Chris Udemans of Technode does a good job of summarizing NIO’s current situation and its future challenges as it begins production of its recently launched ES6 on the heels of disappointing sales of its flagship ES8 SUV. In addition to increasing complexity of their manufacturing by doubling their product line, NIO is being sued by U.S. investors, who’ve accused them of misleading statements all while intro’ing a third, concept vehicle, this time a sedan, at the Shanghai Auto show and opening their mobile charging to non-NIO vehicles.
I also share with Chris some of my thoughts on what’s probably happening behind the scenes at NIO as the competition heats up and subsidies begin to get taken away.
Revealing a bit of drama as the Shanghai Auto show launched, Byton confirmed that its ex-CEO/Chairman has decided to leave the company. Within days, it was revealed that Carsten Breitfeld had taken up the CEO role at Iconiq Motors based out of Tianjin. I suppose there wasn’t any non-compete in place at Byton + Carsten?
I don’t really know that much about Iconiq but will track them moving forward since this hiring signals to me that they’re trying to move to into the big leagues. I do know that the vehicle that they showed off to the public before isn’t that great looking, think all the bad elements of electric vehicle design and bolt them on to a full-sized van.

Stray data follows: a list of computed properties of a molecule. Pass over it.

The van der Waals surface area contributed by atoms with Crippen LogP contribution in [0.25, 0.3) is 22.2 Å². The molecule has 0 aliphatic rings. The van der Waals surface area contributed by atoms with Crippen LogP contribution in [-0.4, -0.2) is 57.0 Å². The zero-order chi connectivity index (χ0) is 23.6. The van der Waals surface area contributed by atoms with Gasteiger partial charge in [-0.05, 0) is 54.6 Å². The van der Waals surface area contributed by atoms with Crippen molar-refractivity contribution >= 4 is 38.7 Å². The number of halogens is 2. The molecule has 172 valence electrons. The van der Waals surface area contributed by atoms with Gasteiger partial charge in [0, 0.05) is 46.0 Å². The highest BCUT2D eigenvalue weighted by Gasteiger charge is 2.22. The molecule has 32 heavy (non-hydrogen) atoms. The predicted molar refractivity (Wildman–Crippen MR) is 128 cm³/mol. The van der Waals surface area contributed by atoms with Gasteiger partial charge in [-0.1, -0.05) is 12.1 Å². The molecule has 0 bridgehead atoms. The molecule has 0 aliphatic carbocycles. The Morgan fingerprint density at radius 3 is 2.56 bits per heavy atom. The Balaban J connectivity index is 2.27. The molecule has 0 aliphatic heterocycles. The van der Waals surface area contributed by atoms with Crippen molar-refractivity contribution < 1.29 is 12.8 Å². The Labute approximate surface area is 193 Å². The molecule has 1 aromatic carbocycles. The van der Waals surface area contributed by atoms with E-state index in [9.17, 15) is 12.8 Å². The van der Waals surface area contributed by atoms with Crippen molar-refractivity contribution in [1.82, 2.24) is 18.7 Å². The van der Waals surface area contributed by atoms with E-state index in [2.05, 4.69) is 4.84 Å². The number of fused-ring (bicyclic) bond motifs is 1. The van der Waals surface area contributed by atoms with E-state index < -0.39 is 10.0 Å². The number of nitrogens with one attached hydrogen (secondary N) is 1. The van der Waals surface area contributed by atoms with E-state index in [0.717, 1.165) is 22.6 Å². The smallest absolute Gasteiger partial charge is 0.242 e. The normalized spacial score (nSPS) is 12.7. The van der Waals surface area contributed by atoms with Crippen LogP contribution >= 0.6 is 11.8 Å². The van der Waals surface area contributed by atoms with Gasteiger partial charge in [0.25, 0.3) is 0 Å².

Regarding Byton, of the 2 co-founders Carsten has the engineering and program management chops so for him to leave on the eve of launching production of their first vehicle there’s probably a lot of interesting reasons why will keep you all updated as I find out more.
As for Iconiq, with Carsten set to become the new CEO, not sure what’s happened with Zhang Hailiang, the previous CEO but those that are Chicago Bulls fans may remember Doug Collins, the Bulls coach before Phil Jackson. Doug could never get Chicago past the Detroit Pistons so they hired Phil, who helped lead Michael Jordan and co. to 6 championship rings. I’m just saying…
Enovate has been pretty under the radar but made a big splash this week with the announcement that they’ve secured $298M in Series A financing, a pretty decent chunk of change so they must be impressing some deep-pocketed folks. This brings their total raised to over $760M since its 2018 founding. That’s a lot of cash in a short period of time.
Unfortunately when you’re in the spotlight, it can get pretty bright and hot so maybe, being a bit more under the radar while plugging away helped them learn from others mistakes while rolling up their sleeves to develop a superior product for the China market.